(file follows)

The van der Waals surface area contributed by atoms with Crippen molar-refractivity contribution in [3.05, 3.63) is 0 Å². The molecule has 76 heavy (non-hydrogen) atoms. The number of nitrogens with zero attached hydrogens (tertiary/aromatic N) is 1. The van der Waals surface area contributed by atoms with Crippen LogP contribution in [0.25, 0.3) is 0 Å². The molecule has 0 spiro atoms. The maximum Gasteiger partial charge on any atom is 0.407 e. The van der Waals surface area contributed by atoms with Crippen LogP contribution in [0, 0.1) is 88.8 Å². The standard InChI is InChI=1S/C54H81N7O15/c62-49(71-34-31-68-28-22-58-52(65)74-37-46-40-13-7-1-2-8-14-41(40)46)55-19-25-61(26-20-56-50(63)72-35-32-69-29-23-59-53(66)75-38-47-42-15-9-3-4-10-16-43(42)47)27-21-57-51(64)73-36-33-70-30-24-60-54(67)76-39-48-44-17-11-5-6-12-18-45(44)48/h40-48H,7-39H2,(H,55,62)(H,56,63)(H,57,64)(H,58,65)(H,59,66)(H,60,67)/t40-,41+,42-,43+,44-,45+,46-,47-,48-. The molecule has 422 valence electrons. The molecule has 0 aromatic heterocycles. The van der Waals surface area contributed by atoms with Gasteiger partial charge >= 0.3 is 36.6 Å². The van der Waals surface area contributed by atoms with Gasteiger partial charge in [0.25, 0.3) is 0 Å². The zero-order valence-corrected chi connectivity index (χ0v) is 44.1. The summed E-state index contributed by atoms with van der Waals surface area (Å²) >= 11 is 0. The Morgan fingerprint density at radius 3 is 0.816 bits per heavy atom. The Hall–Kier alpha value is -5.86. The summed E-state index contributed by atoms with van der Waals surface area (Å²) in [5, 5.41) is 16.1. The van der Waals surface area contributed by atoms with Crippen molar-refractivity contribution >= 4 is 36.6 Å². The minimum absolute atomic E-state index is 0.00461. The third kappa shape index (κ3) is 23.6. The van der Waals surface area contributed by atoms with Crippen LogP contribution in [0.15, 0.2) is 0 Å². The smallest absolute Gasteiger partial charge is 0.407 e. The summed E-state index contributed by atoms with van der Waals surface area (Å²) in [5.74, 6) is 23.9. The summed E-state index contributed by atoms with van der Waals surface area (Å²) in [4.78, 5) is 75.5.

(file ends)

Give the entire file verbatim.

The van der Waals surface area contributed by atoms with Crippen molar-refractivity contribution in [3.05, 3.63) is 0 Å². The molecule has 76 heavy (non-hydrogen) atoms. The number of nitrogens with zero attached hydrogens (tertiary/aromatic N) is 1. The van der Waals surface area contributed by atoms with Crippen LogP contribution in [0.25, 0.3) is 0 Å². The molecule has 0 spiro atoms. The maximum Gasteiger partial charge on any atom is 0.407 e. The van der Waals surface area contributed by atoms with Crippen LogP contribution in [0, 0.1) is 88.8 Å². The standard InChI is InChI=1S/C54H81N7O15/c62-49(71-34-31-68-28-22-58-52(65)74-37-46-40-13-7-1-2-8-14-41(40)46)55-19-25-61(26-20-56-50(63)72-35-32-69-29-23-59-53(66)75-38-47-42-15-9-3-4-10-16-43(42)47)27-21-57-51(64)73-36-33-70-30-24-60-54(67)76-39-48-44-17-11-5-6-12-18-45(44)48/h40-48H,7-39H2,(H,55,62)(H,56,63)(H,57,64)(H,58,65)(H,59,66)(H,60,67)/t40-,41+,42-,43+,44-,45+,46-,47-,48-. The molecule has 422 valence electrons. The molecule has 0 aromatic heterocycles. The van der Waals surface area contributed by atoms with Gasteiger partial charge >= 0.3 is 36.6 Å². The van der Waals surface area contributed by atoms with Gasteiger partial charge in [0.25, 0.3) is 0 Å². The zero-order valence-corrected chi connectivity index (χ0v) is 44.1. The summed E-state index contributed by atoms with van der Waals surface area (Å²) >= 11 is 0. The Morgan fingerprint density at radius 3 is 0.816 bits per heavy atom. The Hall–Kier alpha value is -5.86. The summed E-state index contributed by atoms with van der Waals surface area (Å²) in [5, 5.41) is 16.1. The van der Waals surface area contributed by atoms with Crippen molar-refractivity contribution >= 4 is 36.6 Å². The minimum absolute atomic E-state index is 0.00461. The third kappa shape index (κ3) is 23.6. The van der Waals surface area contributed by atoms with Crippen LogP contribution in [0.15, 0.2) is 0 Å². The smallest absolute Gasteiger partial charge is 0.407 e. The summed E-state index contributed by atoms with van der Waals surface area (Å²) in [5.74, 6) is 23.9. The summed E-state index contributed by atoms with van der Waals surface area (Å²) in [4.78, 5) is 75.5.